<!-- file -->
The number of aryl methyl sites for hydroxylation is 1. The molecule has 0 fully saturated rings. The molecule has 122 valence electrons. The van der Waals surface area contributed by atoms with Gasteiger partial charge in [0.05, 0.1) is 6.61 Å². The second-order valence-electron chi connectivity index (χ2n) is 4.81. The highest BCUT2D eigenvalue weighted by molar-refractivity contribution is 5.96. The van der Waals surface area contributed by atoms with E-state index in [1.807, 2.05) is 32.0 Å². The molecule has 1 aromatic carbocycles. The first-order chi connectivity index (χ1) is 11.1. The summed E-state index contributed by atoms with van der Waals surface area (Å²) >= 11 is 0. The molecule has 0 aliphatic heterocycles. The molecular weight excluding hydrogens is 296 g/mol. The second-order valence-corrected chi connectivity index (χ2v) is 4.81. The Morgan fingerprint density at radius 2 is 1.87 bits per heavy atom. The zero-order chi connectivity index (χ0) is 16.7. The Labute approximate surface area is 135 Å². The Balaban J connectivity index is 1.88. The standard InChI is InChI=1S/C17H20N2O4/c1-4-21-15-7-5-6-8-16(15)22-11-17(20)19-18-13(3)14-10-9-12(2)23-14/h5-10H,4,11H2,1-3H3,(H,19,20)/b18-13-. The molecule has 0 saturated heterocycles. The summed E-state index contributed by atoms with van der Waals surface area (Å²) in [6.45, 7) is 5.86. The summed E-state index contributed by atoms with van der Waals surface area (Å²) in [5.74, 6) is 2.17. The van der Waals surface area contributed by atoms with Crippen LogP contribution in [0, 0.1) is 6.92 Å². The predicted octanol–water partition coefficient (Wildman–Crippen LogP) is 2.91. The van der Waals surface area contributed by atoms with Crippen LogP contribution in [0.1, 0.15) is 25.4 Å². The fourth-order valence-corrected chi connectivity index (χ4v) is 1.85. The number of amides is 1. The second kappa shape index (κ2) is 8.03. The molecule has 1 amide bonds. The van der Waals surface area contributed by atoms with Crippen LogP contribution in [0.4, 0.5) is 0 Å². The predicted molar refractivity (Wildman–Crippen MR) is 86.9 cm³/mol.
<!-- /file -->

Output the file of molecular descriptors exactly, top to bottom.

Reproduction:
The number of aryl methyl sites for hydroxylation is 1. The molecule has 0 fully saturated rings. The molecule has 122 valence electrons. The van der Waals surface area contributed by atoms with Gasteiger partial charge in [0.05, 0.1) is 6.61 Å². The second-order valence-electron chi connectivity index (χ2n) is 4.81. The highest BCUT2D eigenvalue weighted by molar-refractivity contribution is 5.96. The van der Waals surface area contributed by atoms with E-state index in [1.807, 2.05) is 32.0 Å². The molecule has 1 aromatic carbocycles. The first-order chi connectivity index (χ1) is 11.1. The summed E-state index contributed by atoms with van der Waals surface area (Å²) >= 11 is 0. The molecule has 0 aliphatic heterocycles. The molecular weight excluding hydrogens is 296 g/mol. The second-order valence-corrected chi connectivity index (χ2v) is 4.81. The Morgan fingerprint density at radius 2 is 1.87 bits per heavy atom. The zero-order chi connectivity index (χ0) is 16.7. The Labute approximate surface area is 135 Å². The Balaban J connectivity index is 1.88. The standard InChI is InChI=1S/C17H20N2O4/c1-4-21-15-7-5-6-8-16(15)22-11-17(20)19-18-13(3)14-10-9-12(2)23-14/h5-10H,4,11H2,1-3H3,(H,19,20)/b18-13-. The molecule has 0 saturated heterocycles. The summed E-state index contributed by atoms with van der Waals surface area (Å²) in [6.45, 7) is 5.86. The summed E-state index contributed by atoms with van der Waals surface area (Å²) in [5.74, 6) is 2.17. The van der Waals surface area contributed by atoms with Crippen LogP contribution in [0, 0.1) is 6.92 Å². The predicted octanol–water partition coefficient (Wildman–Crippen LogP) is 2.91. The van der Waals surface area contributed by atoms with Crippen LogP contribution in [0.1, 0.15) is 25.4 Å². The fourth-order valence-corrected chi connectivity index (χ4v) is 1.85. The number of amides is 1. The second kappa shape index (κ2) is 8.03. The molecule has 1 amide bonds. The van der Waals surface area contributed by atoms with Crippen LogP contribution in [0.4, 0.5) is 0 Å². The predicted molar refractivity (Wildman–Crippen MR) is 86.9 cm³/mol.